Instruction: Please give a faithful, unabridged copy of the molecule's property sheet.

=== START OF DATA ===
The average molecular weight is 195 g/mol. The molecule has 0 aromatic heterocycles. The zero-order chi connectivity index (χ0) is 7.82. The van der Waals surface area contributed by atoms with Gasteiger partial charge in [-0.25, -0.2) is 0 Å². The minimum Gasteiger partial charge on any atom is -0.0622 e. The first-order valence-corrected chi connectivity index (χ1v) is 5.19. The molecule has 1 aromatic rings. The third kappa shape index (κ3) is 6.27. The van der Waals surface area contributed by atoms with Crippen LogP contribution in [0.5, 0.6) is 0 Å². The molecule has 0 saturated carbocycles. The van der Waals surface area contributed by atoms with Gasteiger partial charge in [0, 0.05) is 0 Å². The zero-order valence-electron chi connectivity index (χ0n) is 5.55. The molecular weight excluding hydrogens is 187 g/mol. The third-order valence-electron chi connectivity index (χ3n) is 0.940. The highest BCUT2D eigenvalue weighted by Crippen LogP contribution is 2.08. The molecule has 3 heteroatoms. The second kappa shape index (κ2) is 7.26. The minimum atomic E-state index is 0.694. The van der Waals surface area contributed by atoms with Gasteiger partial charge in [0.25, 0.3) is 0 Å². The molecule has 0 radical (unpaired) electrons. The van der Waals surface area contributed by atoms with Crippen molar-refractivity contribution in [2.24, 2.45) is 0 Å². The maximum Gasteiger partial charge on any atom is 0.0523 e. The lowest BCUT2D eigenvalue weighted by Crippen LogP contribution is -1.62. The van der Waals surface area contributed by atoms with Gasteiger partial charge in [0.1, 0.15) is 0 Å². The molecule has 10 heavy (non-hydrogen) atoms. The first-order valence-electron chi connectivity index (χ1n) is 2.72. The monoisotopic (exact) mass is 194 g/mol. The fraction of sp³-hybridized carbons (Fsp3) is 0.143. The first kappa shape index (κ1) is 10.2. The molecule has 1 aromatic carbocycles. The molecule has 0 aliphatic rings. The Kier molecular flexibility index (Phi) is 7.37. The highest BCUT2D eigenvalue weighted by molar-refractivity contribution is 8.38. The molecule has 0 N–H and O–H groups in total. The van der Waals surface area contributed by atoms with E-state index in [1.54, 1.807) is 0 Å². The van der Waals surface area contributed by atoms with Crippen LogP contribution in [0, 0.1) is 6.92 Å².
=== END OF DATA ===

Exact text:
The average molecular weight is 195 g/mol. The molecule has 0 aromatic heterocycles. The zero-order chi connectivity index (χ0) is 7.82. The van der Waals surface area contributed by atoms with Gasteiger partial charge in [-0.25, -0.2) is 0 Å². The minimum Gasteiger partial charge on any atom is -0.0622 e. The first-order valence-corrected chi connectivity index (χ1v) is 5.19. The molecule has 1 aromatic rings. The third kappa shape index (κ3) is 6.27. The van der Waals surface area contributed by atoms with Crippen LogP contribution in [0.5, 0.6) is 0 Å². The molecule has 0 saturated carbocycles. The van der Waals surface area contributed by atoms with Gasteiger partial charge in [0, 0.05) is 0 Å². The zero-order valence-electron chi connectivity index (χ0n) is 5.55. The molecular weight excluding hydrogens is 187 g/mol. The third-order valence-electron chi connectivity index (χ3n) is 0.940. The highest BCUT2D eigenvalue weighted by Crippen LogP contribution is 2.08. The molecule has 3 heteroatoms. The second kappa shape index (κ2) is 7.26. The minimum atomic E-state index is 0.694. The van der Waals surface area contributed by atoms with Gasteiger partial charge in [0.25, 0.3) is 0 Å². The molecule has 0 radical (unpaired) electrons. The van der Waals surface area contributed by atoms with Crippen molar-refractivity contribution in [2.24, 2.45) is 0 Å². The maximum Gasteiger partial charge on any atom is 0.0523 e. The lowest BCUT2D eigenvalue weighted by Crippen LogP contribution is -1.62. The van der Waals surface area contributed by atoms with Gasteiger partial charge in [0.1, 0.15) is 0 Å². The molecule has 10 heavy (non-hydrogen) atoms. The first-order valence-electron chi connectivity index (χ1n) is 2.72. The monoisotopic (exact) mass is 194 g/mol. The fraction of sp³-hybridized carbons (Fsp3) is 0.143. The first kappa shape index (κ1) is 10.2. The molecule has 1 aromatic carbocycles. The molecule has 0 aliphatic rings. The Kier molecular flexibility index (Phi) is 7.37. The highest BCUT2D eigenvalue weighted by molar-refractivity contribution is 8.38. The molecule has 0 N–H and O–H groups in total. The van der Waals surface area contributed by atoms with E-state index in [1.54, 1.807) is 0 Å². The van der Waals surface area contributed by atoms with Crippen LogP contribution in [0, 0.1) is 6.92 Å².